It is widely recognized that besides the lungs, COVID-19 in critical situations often causes damage to the other organs, including the stomach, intestine, liver, heart, and kidney.[4],[5] For instance, as an extra-pulmonary complication, acute kidney injury (AKI) was commonly seen among critically ill patients with COVID-19 from Wuhan, China, with 28% of patients hospitalized in intensive care unit experiencing AKI, exceeding that of other complications such as cardiac injury (23%) and liver dysfunction (23%).[6] Consistent with the findings of a prospective cohort study in New York, 31% of COVID-19 patients who were critically ill with acute hypoxemic respiratory failure developed severe AKI requiring renal replacement therapy during hospitalization.[7] Further in patients with COVID-19 from Wuhan, China, the presence of AKI was identified as a significant independent risk factor for in-hospital deaths, with a higher AKI stage paralleling to higher mortality risk.[8] Hence, a better understanding of the molecular mechanisms implicated in the pathogenesis of AKI among critically ill patients with COVID-19 may help in developing effective programs and taking protective measures to combat the increasing occurrence of AKI.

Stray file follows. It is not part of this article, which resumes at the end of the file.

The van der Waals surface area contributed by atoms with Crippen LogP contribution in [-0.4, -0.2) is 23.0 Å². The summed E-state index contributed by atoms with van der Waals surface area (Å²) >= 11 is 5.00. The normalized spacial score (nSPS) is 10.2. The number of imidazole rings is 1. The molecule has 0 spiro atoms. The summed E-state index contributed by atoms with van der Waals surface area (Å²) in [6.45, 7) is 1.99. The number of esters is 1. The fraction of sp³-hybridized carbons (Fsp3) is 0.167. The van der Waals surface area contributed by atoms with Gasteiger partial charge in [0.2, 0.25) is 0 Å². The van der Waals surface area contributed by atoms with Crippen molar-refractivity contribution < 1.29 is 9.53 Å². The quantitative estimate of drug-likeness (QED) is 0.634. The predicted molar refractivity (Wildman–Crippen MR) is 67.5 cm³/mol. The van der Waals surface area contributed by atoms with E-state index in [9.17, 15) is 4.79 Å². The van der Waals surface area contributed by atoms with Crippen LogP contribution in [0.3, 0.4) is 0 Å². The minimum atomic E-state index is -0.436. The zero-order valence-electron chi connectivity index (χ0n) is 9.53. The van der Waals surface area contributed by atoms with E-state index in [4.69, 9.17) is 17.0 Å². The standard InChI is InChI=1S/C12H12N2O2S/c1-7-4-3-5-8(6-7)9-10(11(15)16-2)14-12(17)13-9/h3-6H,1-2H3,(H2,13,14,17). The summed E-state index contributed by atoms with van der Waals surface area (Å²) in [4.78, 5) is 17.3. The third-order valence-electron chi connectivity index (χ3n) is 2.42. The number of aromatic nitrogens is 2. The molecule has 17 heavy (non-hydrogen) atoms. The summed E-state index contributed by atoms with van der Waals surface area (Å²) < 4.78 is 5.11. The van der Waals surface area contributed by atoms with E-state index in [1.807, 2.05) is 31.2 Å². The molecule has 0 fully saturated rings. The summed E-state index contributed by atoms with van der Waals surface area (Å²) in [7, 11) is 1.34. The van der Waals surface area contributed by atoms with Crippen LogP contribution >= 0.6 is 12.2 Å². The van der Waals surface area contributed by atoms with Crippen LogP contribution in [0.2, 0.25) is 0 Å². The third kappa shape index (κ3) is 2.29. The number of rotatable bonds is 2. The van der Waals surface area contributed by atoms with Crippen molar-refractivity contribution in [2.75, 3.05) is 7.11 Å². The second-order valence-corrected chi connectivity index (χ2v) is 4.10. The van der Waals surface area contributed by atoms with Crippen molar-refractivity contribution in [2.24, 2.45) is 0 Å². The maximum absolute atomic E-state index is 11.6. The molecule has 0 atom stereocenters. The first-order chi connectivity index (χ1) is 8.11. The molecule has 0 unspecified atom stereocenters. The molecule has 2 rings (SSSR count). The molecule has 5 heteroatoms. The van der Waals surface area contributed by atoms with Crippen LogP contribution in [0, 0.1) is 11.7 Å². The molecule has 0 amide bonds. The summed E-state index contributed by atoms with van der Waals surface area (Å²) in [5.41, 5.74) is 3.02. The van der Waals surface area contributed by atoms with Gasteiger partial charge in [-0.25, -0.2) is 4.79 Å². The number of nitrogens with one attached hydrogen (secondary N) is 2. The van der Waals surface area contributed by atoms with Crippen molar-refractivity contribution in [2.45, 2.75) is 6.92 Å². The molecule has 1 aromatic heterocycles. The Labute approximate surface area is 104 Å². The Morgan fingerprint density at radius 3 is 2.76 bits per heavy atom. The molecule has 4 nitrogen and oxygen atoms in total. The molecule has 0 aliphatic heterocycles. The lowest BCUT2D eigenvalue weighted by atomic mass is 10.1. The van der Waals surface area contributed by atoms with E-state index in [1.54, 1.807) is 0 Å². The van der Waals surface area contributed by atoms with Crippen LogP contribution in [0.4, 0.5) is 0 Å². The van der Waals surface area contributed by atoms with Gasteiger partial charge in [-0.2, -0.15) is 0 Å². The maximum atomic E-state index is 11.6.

Currently, why COVID-19 in critical situations may predispose patients to the development of AKI is still a matter of some speculation. Two major possible explanations might account for this predisposition.

The first explanation is that as a virus receptor, angiotensin-converting enzyme 2 (ACE2) opens the door for severe acute respiratory syndrome CoV 2 (SARS-CoV-2), which causes COVID-19, to attack the kidney.[9] ACE2, a Type I transmembrane protein, normally exhibits protective effects against severe pathological changes in the body,[10] and it is highly expressed in many human organs, including the kidney (especially in tubular epithelial cells).[11] There is evidence from autopsied kidney tissues revealing that SARS-CoV-2 viral particles were detected in renal tubular cells and podocytes.[12] Like SARS-CoV, SARS-CoV-2 enters and infects host cells by binding the N-terminal peptidase domain of ACE2 and hence downregulating its expression,[13] leading to a cascade of inflammation reactions and the disruption of renin-angiotensin-aldosterone system homeostasis[14] that subsequently attack and damage the kidneys.[15],[16] Such information is important, as there is the potential to selectively targeting the binding sites between ACE2 and SARS-CoV-2 by developing small molecules as inhibitors to disrupt their attachment, which may represent a promising therapeutic strategy.